(Reuters) - Boxer Manny Pacquiao has been sued in several U.S. courts by people who said they paid to watch him fight Floyd Mayweather Jr. in the "Fight of Century" but felt defrauded by Pacquiao's failure to disclose a pre-bout shoulder injury.
At least five lawsuits were filed against Pacquiao on Tuesday in federal courts in California, Illinois, Nevada and Texas. The lawsuits seek compensation under laws meant to protect consumers and ask for status as class actions on behalf of ticket buyers, pay-per-view television viewers and people who gambled on the fight.
"The lawsuits are factually wrong and legally wrong, and we expect they will be dismissed in due course," Daniel Petrocelli, an attorney for Pacquiao and Top Rank Inc, a promotions company that represents Pacquiao and was also sued, said in a statement on Wednesday.
One of the lawsuits also named as defendants Mayweather, Mayweather's promotions company, and several businesses involved in broadcasting and promoting the fight: Time Warner unit Home Box Office Inc, CBS Corp unit Showtime Networks Inc, AT&T Inc, Comcast Corp and DirecTV.
Spokespeople for Mayweather and the companies did not immediately respond to requests for comment on Wednesday.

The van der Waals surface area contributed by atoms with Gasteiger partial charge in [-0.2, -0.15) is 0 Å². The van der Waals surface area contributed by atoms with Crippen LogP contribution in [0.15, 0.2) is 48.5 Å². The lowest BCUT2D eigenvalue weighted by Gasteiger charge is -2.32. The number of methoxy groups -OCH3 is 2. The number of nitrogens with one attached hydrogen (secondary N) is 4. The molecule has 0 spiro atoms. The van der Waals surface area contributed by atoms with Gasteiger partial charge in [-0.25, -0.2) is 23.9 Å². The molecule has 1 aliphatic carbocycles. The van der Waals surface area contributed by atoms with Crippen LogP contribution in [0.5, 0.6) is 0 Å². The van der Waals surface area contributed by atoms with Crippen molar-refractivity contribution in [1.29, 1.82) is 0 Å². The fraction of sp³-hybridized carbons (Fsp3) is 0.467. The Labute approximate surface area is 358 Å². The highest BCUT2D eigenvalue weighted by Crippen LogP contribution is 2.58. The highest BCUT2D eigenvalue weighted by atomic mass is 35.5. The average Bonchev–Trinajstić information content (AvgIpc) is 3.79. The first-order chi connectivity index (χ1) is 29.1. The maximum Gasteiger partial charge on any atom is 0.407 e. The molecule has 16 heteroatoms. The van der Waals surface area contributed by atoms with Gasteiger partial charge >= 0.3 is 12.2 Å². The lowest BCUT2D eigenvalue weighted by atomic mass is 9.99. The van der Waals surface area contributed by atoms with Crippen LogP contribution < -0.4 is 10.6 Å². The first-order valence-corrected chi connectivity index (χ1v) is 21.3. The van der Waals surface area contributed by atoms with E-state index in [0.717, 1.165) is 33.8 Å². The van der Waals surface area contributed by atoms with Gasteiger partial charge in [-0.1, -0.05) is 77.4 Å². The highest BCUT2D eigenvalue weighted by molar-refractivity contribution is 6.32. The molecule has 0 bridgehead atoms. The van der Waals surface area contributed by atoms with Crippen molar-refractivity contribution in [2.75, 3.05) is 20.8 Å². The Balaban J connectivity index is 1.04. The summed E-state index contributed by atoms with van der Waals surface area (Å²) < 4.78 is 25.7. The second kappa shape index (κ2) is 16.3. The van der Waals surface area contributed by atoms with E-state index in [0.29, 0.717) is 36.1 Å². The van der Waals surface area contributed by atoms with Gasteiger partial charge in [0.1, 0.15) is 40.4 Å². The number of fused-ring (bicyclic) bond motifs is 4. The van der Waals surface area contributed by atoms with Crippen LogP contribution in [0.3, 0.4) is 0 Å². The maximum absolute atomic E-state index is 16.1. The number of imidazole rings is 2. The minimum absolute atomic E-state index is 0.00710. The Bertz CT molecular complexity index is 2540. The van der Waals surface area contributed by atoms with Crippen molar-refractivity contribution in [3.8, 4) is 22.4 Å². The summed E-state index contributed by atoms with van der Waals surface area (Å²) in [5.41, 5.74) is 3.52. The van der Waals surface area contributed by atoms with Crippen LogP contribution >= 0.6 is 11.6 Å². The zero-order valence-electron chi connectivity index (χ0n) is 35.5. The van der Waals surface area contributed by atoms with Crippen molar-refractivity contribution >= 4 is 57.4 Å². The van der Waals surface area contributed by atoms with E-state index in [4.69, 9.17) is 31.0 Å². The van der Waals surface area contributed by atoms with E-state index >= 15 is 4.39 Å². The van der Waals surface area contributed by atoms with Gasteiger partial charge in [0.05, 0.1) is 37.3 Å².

Pacquiao, a native of the Philippines, lost on a unanimous decision to Mayweather, an American, in a heavily hyped welterweight showdown in Las Vegas on Saturday that was expected to be the top grossing prize fight of all time.
Barely one hour after the contest ended, Pacquiao's promoter, Bob Arum, said the 36-year-old southpaw had been hampered by an 'old' injury to his right shoulder.
Neither Pacquiao nor his team appeared to have informed the Nevada Athletic Commission about the shoulder issue until a couple of hours before the start of the fight when they asked for an anti-inflammatory injection.
When Pacquiao's team filled out its pre-fight medical questionnaire on Friday, a query about any shoulder injury was marked "No" before the form was signed by Pacquiao and his adviser.
According to media reports, Pacquiao was due to undergo surgery this week for a torn rotator cuff.
(Reporting by David Ingram in New York; Editing by Toni Reinhold)